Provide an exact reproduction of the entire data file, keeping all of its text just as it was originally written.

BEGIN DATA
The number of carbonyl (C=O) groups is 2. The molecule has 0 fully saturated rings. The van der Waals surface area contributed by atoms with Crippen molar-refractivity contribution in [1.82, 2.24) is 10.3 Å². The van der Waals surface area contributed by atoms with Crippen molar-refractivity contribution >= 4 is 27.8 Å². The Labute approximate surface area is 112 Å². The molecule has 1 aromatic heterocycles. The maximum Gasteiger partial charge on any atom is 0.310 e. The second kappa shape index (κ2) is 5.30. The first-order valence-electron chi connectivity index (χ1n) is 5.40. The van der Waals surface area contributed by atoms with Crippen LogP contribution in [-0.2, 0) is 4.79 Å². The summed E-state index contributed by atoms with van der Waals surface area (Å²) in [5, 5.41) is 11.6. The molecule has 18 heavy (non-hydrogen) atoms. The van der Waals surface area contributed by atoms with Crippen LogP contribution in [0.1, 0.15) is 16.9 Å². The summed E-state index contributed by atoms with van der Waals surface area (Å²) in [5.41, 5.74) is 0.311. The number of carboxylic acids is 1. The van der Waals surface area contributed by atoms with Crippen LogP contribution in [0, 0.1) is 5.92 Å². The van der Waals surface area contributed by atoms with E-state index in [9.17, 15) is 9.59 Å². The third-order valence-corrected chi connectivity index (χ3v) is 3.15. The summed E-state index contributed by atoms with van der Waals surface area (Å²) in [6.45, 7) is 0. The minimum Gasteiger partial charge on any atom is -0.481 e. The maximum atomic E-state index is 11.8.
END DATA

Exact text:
The number of carbonyl (C=O) groups is 2. The molecule has 0 fully saturated rings. The van der Waals surface area contributed by atoms with Crippen molar-refractivity contribution in [1.82, 2.24) is 10.3 Å². The van der Waals surface area contributed by atoms with Crippen molar-refractivity contribution >= 4 is 27.8 Å². The Labute approximate surface area is 112 Å². The molecule has 1 aromatic heterocycles. The maximum Gasteiger partial charge on any atom is 0.310 e. The second kappa shape index (κ2) is 5.30. The first-order valence-electron chi connectivity index (χ1n) is 5.40. The van der Waals surface area contributed by atoms with Crippen LogP contribution in [-0.2, 0) is 4.79 Å². The summed E-state index contributed by atoms with van der Waals surface area (Å²) in [5, 5.41) is 11.6. The molecule has 18 heavy (non-hydrogen) atoms. The van der Waals surface area contributed by atoms with Crippen LogP contribution in [0.1, 0.15) is 16.9 Å². The summed E-state index contributed by atoms with van der Waals surface area (Å²) in [5.41, 5.74) is 0.311. The number of carboxylic acids is 1. The van der Waals surface area contributed by atoms with Crippen LogP contribution in [0, 0.1) is 5.92 Å². The van der Waals surface area contributed by atoms with E-state index in [9.17, 15) is 9.59 Å². The third-order valence-corrected chi connectivity index (χ3v) is 3.15. The summed E-state index contributed by atoms with van der Waals surface area (Å²) in [6.45, 7) is 0. The minimum Gasteiger partial charge on any atom is -0.481 e. The maximum atomic E-state index is 11.8.